Food Marketing Often Creates A False Sense Of Health
Alan McStravick for redOrbit.com – Your Universe Online
Not long after the presumably more consumer-friendly nutritional information labels were rolled out, Beth Landman of The New Yorker magazine published an expose, entitled ‘Too Good To Be True‘, in the May 30, 1994 issue that spelled out how deceptive marketing paired with the new labels seemed to confound an otherwise moderately intelligent consumer base.
The mid-90′s experienced a craze that might seem somewhat familiar today, the obsession with fro yo. Companies like Haagen-Dazs, Frusen Glädjé, and others promised those who purchased their products would experience decadent pleasure without any of the guilt. Another product of that era, Nabisco’s Snackwell’s brand of Devil’s Food Cookies, labeled as “Fat-Free”, became so popular with the ‘snack without consequences’ set, that many stores across America couldn’t keep the cookie in stock.
While one would like to think lessons are learned and the American consumer becomes incrementally smarter and more savvy over time, it appears the genius of food marketing is that seeking suckers operates on a cyclical calendar. A new study by researchers at the University of Houston (UH), focusing on consumer knowledge of nutritional labeling and carefully selected marketing buzzwords, illustrates the veracity of the claim above.
While sugar-free and fat-free were the attention-getters some two decades ago, shoppers today find their eyes attracted by words like “antioxidant”, “whole grain” and “gluten-free.” The last is especially more interesting in light of the recent news that non-celiac gluten sensitivity was most likely disproven as being a real condition, according to Forbes contributor Steven Ross Pomeroy.
Nevertheless, it appears those and similar other buzzwords are able to lull the average consumer into believing that the food within its packaging is actually healthier than it is. This willingness to be duped by Madison Avenue when paired with a functional ignorance of just what the information on a nutrition label actually means usually results in poor dietary choices being made. According to Temple Northup, assistant professor at the Jack J. Valenti School of Communication at UH, the epidemic of obesity ends up being more pronounced due to decisions made by people thinking they are making healthy food selections.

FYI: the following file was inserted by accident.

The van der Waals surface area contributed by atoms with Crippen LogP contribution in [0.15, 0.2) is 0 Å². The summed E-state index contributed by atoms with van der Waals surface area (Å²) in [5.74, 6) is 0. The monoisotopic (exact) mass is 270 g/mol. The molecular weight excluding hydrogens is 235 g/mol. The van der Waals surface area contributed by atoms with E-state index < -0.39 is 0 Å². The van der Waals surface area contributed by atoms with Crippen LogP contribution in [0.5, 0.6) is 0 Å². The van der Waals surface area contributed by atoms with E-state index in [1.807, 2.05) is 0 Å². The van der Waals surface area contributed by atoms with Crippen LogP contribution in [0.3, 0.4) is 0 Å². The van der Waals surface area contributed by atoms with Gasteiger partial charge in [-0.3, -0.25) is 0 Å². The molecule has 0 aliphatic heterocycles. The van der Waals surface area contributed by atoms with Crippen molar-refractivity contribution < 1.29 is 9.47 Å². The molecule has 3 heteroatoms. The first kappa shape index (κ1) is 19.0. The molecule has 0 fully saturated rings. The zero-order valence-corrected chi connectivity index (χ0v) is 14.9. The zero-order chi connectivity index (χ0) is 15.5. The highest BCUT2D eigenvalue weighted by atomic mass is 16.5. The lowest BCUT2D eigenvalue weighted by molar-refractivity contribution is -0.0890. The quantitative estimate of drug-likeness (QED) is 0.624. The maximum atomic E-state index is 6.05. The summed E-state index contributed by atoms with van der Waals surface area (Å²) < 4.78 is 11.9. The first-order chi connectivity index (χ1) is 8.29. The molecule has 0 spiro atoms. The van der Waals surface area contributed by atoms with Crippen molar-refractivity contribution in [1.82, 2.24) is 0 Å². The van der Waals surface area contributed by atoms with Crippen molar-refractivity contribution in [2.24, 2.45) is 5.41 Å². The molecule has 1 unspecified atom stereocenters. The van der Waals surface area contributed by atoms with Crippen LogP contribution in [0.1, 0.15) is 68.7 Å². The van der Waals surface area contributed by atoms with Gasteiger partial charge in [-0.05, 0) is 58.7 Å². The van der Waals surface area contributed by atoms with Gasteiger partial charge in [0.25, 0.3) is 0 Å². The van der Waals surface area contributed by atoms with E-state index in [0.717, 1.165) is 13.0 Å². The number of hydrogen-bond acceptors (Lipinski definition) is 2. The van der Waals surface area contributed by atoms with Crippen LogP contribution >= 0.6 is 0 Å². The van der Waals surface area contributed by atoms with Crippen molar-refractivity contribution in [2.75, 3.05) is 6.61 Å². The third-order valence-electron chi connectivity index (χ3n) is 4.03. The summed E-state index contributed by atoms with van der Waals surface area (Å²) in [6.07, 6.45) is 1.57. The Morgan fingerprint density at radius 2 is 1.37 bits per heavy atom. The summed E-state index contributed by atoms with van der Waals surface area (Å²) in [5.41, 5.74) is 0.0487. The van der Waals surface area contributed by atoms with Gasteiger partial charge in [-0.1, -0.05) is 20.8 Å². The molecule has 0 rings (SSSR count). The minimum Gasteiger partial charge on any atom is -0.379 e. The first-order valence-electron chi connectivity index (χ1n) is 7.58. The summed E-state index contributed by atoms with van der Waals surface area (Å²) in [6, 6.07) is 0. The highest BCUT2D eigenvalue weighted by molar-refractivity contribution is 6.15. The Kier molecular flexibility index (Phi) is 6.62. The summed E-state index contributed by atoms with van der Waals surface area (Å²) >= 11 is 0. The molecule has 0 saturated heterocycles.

“Saying Cherry 7-Up contains antioxidants is misleading. Food marketers are exploiting consumer desires to be healthy by marketing products as nutritious when, in fact, they’re not,” stated Northup, principal investigator on the study, “Truth, Lies, and Packaging: How Food Marketing Creates a False Sense of Health.”
The gist of the study was to explore to what degree a consumer would make a link to the perception of a healthy product due to marketing terms used on the outer packaging. Certain of the above health-related euphemisms caused consumers to make a false equivalency between packaging buzzwords and the beneficence of the product contained. Additionally, the study explored how the use of certain healthful words on the packaging successfully confused the consumer with regard to the nutrition fact panel on the product, required by the US Food and Drug Administration (FDA).
“Words like organic, antioxidant, natural and gluten-free imply some sort of healthy benefit,” Northup explained. “When people stop to think about it, there’s nothing healthy about Antioxidant Cherry 7-Up – it’s mostly filled with high fructose syrup or sugar. But its name is giving you this clue that there is some sort of health benefit to something that is not healthy at all.”